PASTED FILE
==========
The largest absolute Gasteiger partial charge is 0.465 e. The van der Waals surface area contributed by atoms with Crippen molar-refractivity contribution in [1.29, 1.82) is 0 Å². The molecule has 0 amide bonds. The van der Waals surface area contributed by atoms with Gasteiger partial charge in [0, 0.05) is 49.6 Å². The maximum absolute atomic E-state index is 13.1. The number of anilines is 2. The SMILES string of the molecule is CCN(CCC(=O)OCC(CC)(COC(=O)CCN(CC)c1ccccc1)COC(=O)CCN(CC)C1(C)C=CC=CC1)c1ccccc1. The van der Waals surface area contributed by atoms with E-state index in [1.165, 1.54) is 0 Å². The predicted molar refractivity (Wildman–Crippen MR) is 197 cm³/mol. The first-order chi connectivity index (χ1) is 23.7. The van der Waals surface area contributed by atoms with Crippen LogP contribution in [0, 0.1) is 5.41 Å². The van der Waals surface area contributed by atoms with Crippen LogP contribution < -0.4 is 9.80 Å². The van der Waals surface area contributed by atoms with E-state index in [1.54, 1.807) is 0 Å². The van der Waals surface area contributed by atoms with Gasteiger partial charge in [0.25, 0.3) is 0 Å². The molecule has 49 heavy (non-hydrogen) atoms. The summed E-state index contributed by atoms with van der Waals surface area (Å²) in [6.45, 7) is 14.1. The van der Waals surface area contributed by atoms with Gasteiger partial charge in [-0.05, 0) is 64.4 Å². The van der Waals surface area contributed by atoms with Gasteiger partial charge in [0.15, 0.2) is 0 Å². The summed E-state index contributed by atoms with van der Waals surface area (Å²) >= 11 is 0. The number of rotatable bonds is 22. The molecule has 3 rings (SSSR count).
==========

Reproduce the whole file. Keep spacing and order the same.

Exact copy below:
The largest absolute Gasteiger partial charge is 0.465 e. The van der Waals surface area contributed by atoms with Crippen molar-refractivity contribution in [1.29, 1.82) is 0 Å². The molecule has 0 amide bonds. The van der Waals surface area contributed by atoms with Gasteiger partial charge in [0, 0.05) is 49.6 Å². The maximum absolute atomic E-state index is 13.1. The number of anilines is 2. The SMILES string of the molecule is CCN(CCC(=O)OCC(CC)(COC(=O)CCN(CC)c1ccccc1)COC(=O)CCN(CC)C1(C)C=CC=CC1)c1ccccc1. The van der Waals surface area contributed by atoms with E-state index in [1.165, 1.54) is 0 Å². The predicted molar refractivity (Wildman–Crippen MR) is 197 cm³/mol. The first-order chi connectivity index (χ1) is 23.7. The van der Waals surface area contributed by atoms with Crippen LogP contribution in [0, 0.1) is 5.41 Å². The van der Waals surface area contributed by atoms with Crippen LogP contribution < -0.4 is 9.80 Å². The van der Waals surface area contributed by atoms with E-state index in [1.54, 1.807) is 0 Å². The van der Waals surface area contributed by atoms with Gasteiger partial charge in [0.25, 0.3) is 0 Å². The molecule has 49 heavy (non-hydrogen) atoms. The summed E-state index contributed by atoms with van der Waals surface area (Å²) in [6.45, 7) is 14.1. The van der Waals surface area contributed by atoms with Gasteiger partial charge in [-0.05, 0) is 64.4 Å². The van der Waals surface area contributed by atoms with Gasteiger partial charge in [0.15, 0.2) is 0 Å². The summed E-state index contributed by atoms with van der Waals surface area (Å²) >= 11 is 0. The number of rotatable bonds is 22. The molecule has 3 rings (SSSR count).